Last updated on May 5th, 2023
Once upon a time, Bergen was the largest wooden city in Europe and the capital city of Norway. Today, it is a culturally rich and action-packed destination that also serves as a gateway to the fjords and some incredible road trips in southern Norway. There are so many spectacular things to do in Bergen that one visit is never enough.
And, if this is your first visit, it may be confusing where to start and what to see first.
We didn’t know anything before coming here for almost a month. After spending some time in the second-largest city in Norway we realized how much we love it and how much more time we need to cover everything that interests us.
Here is the list of special things to do in Bergen to help you make the most of your time in this picturesque city. I bet, even if you are revisiting, you’ll still find attractions you haven’t seen and done before.
Take Small Excursions and Visit one of the Museums in Bergen
When you start researching information on Bergen, most likely the first pictures to pop up will be those with iconic wooden houses along the water.
Today this is a UNESCO world heritage site and you shouldn’t miss it. Don’t limit yourself to a walk and photography only. Look inside the Hanseatic museum which represents the living conditions of the past days. Visiting places like this reminds how blessed we are living in a world that has heating, hot water, and electricity.
Opening times: from May to September. Monday – Sunday from 10 am to 4 pm.
Entrance fee: 90 NOK for adults, children under 16 – free.
Gamle Bergen (or Old Bergen) Museum
It is an open-air museum that consists of 50 wooden houses, dating from the 18th through 20th centuries. The museum shows how Bergen looked like in the past.
Opening times: from May to September. Monday – Sunday from 9 am to 4 pm.
Entrance fee: 100 NOK for adults, children under 16 – free.
Visit Fantoft Stave Church
A replica of a medieval stave church that was built in 1150 but unfortunately burnt down in 1992. Must visit and get acquainted with this piece of art.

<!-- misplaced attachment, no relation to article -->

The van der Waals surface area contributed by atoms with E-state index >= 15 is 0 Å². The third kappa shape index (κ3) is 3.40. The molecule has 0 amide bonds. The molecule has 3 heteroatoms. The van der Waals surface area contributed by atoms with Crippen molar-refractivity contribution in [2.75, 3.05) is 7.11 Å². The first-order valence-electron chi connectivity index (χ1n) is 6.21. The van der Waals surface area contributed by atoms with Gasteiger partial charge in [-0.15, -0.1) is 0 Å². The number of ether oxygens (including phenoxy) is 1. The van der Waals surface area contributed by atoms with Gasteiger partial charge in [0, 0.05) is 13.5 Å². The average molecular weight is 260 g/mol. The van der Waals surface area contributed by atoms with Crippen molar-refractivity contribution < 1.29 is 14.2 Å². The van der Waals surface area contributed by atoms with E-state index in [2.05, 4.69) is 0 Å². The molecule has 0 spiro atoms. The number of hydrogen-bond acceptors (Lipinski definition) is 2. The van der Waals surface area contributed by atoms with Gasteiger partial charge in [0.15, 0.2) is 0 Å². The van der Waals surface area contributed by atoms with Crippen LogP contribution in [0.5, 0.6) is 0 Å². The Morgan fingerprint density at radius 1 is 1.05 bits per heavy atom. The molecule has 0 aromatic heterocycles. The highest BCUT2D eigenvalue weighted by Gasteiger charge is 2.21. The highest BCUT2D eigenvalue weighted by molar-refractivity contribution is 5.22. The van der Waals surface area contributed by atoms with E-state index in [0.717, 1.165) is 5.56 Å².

Opening times: from May to September. Monday – Sunday from 10:30 am to 6 pm.
Entrance fee: 60 NOK for adults, children under 16 – 30 NOK.
This is the largest public park in Bergen with walking trails, a garden, and a beautiful fountain.
The upper part hosts a cafe and on Sundays, a street food sale is there.
Nygardspark is located two kilometers from Bryggen. So, you can easily walk there while getting acquainted with other neighborhoods.
Opening times: year-round.
Entrance fee: Free.
The King’s official residence in Bergen that looks more like a fairytale castle.
Today this property is open to the public and has a beautiful mansion, park, museum, and even a small beach on its premises. In the past, a mansion used to be a residence where the wealthiest families of Bergen resided.
We loved it for the seclusion, sunbathing, and picnicking opportunities, amazing views, and fewer people. Gamlehaugen is not really located in the city center, but you can get here by bike, car, or public bus.
Our favorite part was to stroll from Gamlehaugen along the water following Straumeveien walking and biking path. The views are gorgeous!
Opening times: the territory of the park is open daily year-round. The residence is open on Tuesdays, Thursdays, Saturdays, and Sundays from 12 pm to 3 pm.
Entrance fee: park and grounds are free.
Go Hiking in Bergen and See the City From Above
It is always nice to stroll around the city or harbor, but looking at it from above is going to open up a totally different perspective. No, we do not imply touring the city by helicopter. In fact, you don’t have to spend any money at all.
Consider the following hiking trails in Bergen to get a bird’s-eye view of this cool city.
Hike to Sandviksfjellet
A combination of a good hike, exercise, and a spectacular view awaits you here.
To get to the top you need to follow a scenic walk Fjellveien, signs to Stoltzekleiven, and then walk 800 steps to the top of Sandviksfjellet.
It is intense and you need to have proper shoes and clothing.